Protesters gather together in Iqaluit to fight against racism and police violence on June 5. Rajnesh Sharma/NNSL photo

Hundreds of protesters in Iqaluit gathered to express their frustration with police brutality and racism on June 5.

The peaceful protest began with Iqalummuit holding signs and chanting in a circle at the downtown, Four Corners intersection around 11:45 a.m. A mosaic of voices from children to adults of various ethnicities chanted for some time in unison, “No justice, no peace! Black lives matter!”

Following the protest’s organizers, members of the public kneeled down and then chanted repetitively, “Take your knee off our necks!”

With every chant the voices grew louder, until eventually they were led to a moment of silence of eight minutes and 46 seconds. As quiet filled the downtown streets of Nunavut’s capital, some protesters lay down, a few stood, while the majority kneeled down.

One of the protest organizers, Murielle Jassinthe, explained the silence was to remember George Floyd and “how it feels to fight for your life for eight minutes and 46 seconds.”

George Floyd, a 46 year-old African-American, was killed in Minneapolis on May 25, 2020. He died after police officer Derek Chauvin knelt on his neck for almost nine minutes.

Some protesters kneel for an eight minute 46 seconds silence to remember George Floyd, at the four-corners in Iqaluit. Rajnesh Sharma/NNSL photo

Following the silence, the protesters marched towards the RCMP headquarters. In an orderly and peaceful fashion, protesters, some wearing masks due to Covid-19 and holding signs, slowly walked behind a large banner reading, “Black Lives Matter.”

In attendance were a few members of the city council, MLAs and police officers, including RCMP’s Chief Superintendent Amanda Jones.

Before arriving to the final destination, protester Clayton Greaves stopped in front of the Legislative Building to speak to the leaders of Nunavut.

“Many of us live in fear of speaking out, so we endure. Privately, we are in tears. We are broken and we’re bleeding,” said Greaves.

“We’re calling on each MLA, each leader in this territory to hear the voice of your citizens,”  he said.

Protesters then walked across the street to the RCMP headquarters and once again gathered in a circle.

Some kneeled while others stood as various members of the community shared their experiences with racism and expressed their desire for RCMP to end racial profiling. The protesters demanded the RCMP pursue policing reforms that ensure public safety and limits risk of police violence.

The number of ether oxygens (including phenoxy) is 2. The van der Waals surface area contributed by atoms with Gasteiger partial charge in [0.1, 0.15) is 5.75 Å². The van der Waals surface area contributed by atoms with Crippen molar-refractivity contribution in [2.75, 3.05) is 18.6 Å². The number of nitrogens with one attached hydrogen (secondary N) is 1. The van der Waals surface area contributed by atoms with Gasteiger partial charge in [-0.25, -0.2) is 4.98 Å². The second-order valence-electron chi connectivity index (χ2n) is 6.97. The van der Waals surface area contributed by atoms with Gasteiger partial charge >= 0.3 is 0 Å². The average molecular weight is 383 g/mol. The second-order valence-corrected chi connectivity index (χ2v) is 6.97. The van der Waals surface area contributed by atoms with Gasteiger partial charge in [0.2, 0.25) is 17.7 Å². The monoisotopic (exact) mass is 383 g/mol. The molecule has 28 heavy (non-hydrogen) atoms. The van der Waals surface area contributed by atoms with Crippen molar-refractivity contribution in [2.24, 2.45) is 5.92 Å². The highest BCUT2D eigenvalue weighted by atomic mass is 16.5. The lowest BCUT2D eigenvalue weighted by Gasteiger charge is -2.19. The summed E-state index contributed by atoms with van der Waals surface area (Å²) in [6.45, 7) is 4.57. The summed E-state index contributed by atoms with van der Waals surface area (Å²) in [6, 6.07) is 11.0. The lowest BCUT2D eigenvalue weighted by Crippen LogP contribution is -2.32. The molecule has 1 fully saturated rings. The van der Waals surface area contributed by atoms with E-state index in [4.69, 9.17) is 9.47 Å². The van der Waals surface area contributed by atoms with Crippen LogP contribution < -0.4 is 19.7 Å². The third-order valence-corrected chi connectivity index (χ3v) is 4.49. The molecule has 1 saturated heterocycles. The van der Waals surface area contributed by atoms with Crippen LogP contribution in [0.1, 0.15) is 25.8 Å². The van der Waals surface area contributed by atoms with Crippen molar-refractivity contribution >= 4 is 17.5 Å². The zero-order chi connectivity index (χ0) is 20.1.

Nine-year-old Lesedi Mokoena tearfully spoke about her experiences with racism.

“I’ve been pushed because I am black,” said Mokoena.

An Inuk protester, Jukipa Kuutiq, who spoke up against the police brutality among Inuit communities, was very touched by Mokoena’s speech.

Kuutiq said she knows racism exists in Nunavut. “As an Inuk, it’s my responsibility to ensure that it’s no longer persistent.”

The protest, organized by Nunavut Black History Society along with community members, lasted around one and half hours.

“I’d like to see that momentum that we had here today, that energy, that connection with community … moving forward,” said Kuutiq.

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  1. Nunavut educstion system is The root of all evil. There needs to be many changes at the top. There is too much racism going on in the selection of teachers. Some investigation needs to begin. Teachers have been applying for jobs and they would hold the positions for their friends and families and even hire someone on a letter of authority than hiring a black teacher. Racism and discrimination to the core. Much more to say…

  2. WRONG! The reason you have not been hired as a teacher is because you don’t know how to spell education, know capitalization or what a sentence is. Maybe it is worse. Maybe you couldn’t be bothered to check your work for mistakes or saw the mistakes and couldn’t be bothered to be a good role model and correct your writing. Secondly, you have not been hired as a teacher is because 85% of Nunavut is Inuit. Maybe you couldn’t be bothered to check the local culture. I don’t know where you came from but in Nunavut the majority rules. It is our moral duty. Thirdly, you have not been hired as a teacher because you have casually misquoted a beloved phrase of at least 85% of Nunavut’s population. Actually, the true quote is, “LOVE OF MONEY is the root of all evil” and you have a bad case of it. It is so bad that you would railroad over the natural right of the native population to be educated and trained on the job. You would wish to gain your own profit over the rest. Your own profit is more important to you than being a good role model in writing, being aware of the local people you would be teaching and casually misquoting the literature loved by all. This has nothing to do with being black and everything to do with greed. By your own words, you have shown yourself to be systematically selfish, racist and discriminatory to the core.

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